Jun KatoHuman-Computer Interaction researcher, Ph.D. (Computer Science)
I am interested in broad area of Human-Computer Interaction (HCI), and have been especially focused on designing user interfaces and integrated environments for creativity support. Improving Programming Experience (PX) is an important subgoal to support the creativity of people with diverse technical backgrounds.
Jun Kato is a HCI researcher at AIST, Japan. He worked for Microsoft and Adobe and received a Ph.D. from The University of Tokyo supervised by Prof. Takeo Igarashi in 2014. He has focused on PX research, founded SIGPX, and regularly gained academic recognition such as ACM CHI 2013/2015 Best Paper Honorable Mention.
While I am interested in broad area of HCI and have a high-level goal of supporting people's creativity, I have been especially focused on the following topics. For the list of concrete projects, see Projects.
Live programming eliminates the gulf between code and execution. User interface design plays the key role in providing live programming experience.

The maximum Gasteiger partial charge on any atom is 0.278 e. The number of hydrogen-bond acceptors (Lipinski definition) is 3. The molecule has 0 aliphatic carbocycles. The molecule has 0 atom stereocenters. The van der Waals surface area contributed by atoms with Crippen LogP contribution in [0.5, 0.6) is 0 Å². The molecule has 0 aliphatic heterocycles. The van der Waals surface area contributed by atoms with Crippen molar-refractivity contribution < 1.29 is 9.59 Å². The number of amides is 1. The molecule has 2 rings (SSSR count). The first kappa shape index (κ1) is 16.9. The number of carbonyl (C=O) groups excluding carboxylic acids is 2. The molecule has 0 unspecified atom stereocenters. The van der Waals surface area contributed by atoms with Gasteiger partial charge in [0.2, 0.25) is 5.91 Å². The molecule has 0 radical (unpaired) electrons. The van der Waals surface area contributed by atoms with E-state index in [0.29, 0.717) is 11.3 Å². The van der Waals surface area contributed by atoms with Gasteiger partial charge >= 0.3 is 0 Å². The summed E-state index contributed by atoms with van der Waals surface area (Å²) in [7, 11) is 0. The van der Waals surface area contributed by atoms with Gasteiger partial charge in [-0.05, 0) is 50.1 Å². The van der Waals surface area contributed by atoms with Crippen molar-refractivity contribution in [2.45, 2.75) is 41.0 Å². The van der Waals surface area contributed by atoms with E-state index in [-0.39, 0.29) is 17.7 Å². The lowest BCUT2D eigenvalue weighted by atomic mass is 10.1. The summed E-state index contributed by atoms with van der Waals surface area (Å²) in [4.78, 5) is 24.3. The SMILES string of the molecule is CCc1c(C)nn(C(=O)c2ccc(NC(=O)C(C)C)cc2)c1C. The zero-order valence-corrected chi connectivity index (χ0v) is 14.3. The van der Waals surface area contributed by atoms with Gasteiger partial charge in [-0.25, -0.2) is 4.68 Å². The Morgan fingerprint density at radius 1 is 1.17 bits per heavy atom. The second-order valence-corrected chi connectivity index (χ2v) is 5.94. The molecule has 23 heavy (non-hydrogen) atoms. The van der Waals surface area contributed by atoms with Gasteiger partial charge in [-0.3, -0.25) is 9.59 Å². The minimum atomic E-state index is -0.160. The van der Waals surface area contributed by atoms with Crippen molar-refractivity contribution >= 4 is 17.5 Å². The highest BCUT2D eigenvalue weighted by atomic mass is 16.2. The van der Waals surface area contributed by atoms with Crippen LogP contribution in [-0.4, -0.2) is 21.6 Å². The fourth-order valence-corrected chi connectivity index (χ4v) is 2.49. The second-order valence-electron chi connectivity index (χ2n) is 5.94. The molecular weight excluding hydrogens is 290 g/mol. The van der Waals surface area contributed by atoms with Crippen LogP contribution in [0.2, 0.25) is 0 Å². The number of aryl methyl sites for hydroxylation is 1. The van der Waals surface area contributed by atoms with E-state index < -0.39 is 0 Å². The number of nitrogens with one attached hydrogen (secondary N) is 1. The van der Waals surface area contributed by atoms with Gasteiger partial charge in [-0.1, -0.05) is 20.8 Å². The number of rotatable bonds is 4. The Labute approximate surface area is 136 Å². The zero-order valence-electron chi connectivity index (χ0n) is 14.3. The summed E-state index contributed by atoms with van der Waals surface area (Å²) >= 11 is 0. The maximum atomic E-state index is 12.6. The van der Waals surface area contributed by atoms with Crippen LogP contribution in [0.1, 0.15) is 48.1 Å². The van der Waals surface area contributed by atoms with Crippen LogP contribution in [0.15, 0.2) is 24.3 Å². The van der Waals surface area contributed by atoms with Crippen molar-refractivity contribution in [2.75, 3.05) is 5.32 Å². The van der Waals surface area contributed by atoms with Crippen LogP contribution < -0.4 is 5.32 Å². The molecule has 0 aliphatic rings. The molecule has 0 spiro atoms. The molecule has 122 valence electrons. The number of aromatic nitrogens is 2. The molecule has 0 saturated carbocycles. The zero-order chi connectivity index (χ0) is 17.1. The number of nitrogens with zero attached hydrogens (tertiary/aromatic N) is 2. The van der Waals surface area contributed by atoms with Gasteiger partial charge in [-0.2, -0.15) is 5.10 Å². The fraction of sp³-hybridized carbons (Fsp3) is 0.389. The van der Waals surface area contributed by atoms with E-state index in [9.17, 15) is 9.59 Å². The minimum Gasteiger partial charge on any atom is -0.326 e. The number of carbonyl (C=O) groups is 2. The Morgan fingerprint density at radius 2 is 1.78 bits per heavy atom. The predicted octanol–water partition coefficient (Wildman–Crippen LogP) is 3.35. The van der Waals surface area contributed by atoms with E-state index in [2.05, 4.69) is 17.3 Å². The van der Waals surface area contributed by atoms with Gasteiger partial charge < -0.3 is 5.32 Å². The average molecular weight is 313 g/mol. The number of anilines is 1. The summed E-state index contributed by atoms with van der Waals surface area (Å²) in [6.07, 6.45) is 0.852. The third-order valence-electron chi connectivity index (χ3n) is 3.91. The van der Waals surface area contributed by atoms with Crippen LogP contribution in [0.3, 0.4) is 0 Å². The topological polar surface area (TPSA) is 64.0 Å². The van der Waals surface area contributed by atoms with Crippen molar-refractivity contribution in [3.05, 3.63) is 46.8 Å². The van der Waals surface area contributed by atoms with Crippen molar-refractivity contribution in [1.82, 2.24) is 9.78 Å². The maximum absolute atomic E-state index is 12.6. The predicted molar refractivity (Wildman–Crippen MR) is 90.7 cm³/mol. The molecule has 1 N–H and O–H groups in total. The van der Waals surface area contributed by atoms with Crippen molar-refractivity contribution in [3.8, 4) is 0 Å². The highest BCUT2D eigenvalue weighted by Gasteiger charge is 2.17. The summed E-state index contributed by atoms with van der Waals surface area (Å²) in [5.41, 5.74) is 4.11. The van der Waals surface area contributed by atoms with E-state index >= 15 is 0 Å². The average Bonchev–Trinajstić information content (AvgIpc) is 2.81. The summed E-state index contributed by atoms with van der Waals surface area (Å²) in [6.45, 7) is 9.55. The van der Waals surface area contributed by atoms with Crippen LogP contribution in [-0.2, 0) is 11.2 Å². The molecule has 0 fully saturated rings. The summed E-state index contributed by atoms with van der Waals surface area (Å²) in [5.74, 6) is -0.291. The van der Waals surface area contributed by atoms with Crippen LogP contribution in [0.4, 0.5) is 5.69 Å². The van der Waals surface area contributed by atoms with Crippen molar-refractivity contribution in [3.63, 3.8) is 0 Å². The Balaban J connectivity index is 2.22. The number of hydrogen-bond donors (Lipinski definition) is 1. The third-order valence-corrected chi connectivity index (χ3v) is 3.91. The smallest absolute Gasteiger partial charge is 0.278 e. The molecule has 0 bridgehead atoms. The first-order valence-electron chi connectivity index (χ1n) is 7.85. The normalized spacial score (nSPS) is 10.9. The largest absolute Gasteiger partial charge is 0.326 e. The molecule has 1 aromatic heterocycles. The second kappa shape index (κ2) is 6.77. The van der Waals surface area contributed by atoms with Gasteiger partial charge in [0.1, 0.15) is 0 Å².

With appropriate user interface design, live programming can potentially benefit end-users, be used for applications whose computation takes a long time, and mean much more than merely providing real-time information of the running program.
The programming-with-examples (PwE) workflow lets developers create interactive applications with the help of example data. It takes a general programming environment and adds dedicated user interfaces for visualizing and managing the data.
This is particularly useful in developing data-intensive applications such as physical computing, image processing, video authoring, machine learning, and others that require intensive parameter tuning.
Below is the list of research projects, followed by the list of design and/or engineering projects. See Design for the design-oriented list of my projects.
Recent research projects
Other research projects
Design and/or engineering projects
Please reach me via email or social networking services rather than telephone and facsimile when possible. I rarely check these conventional machines.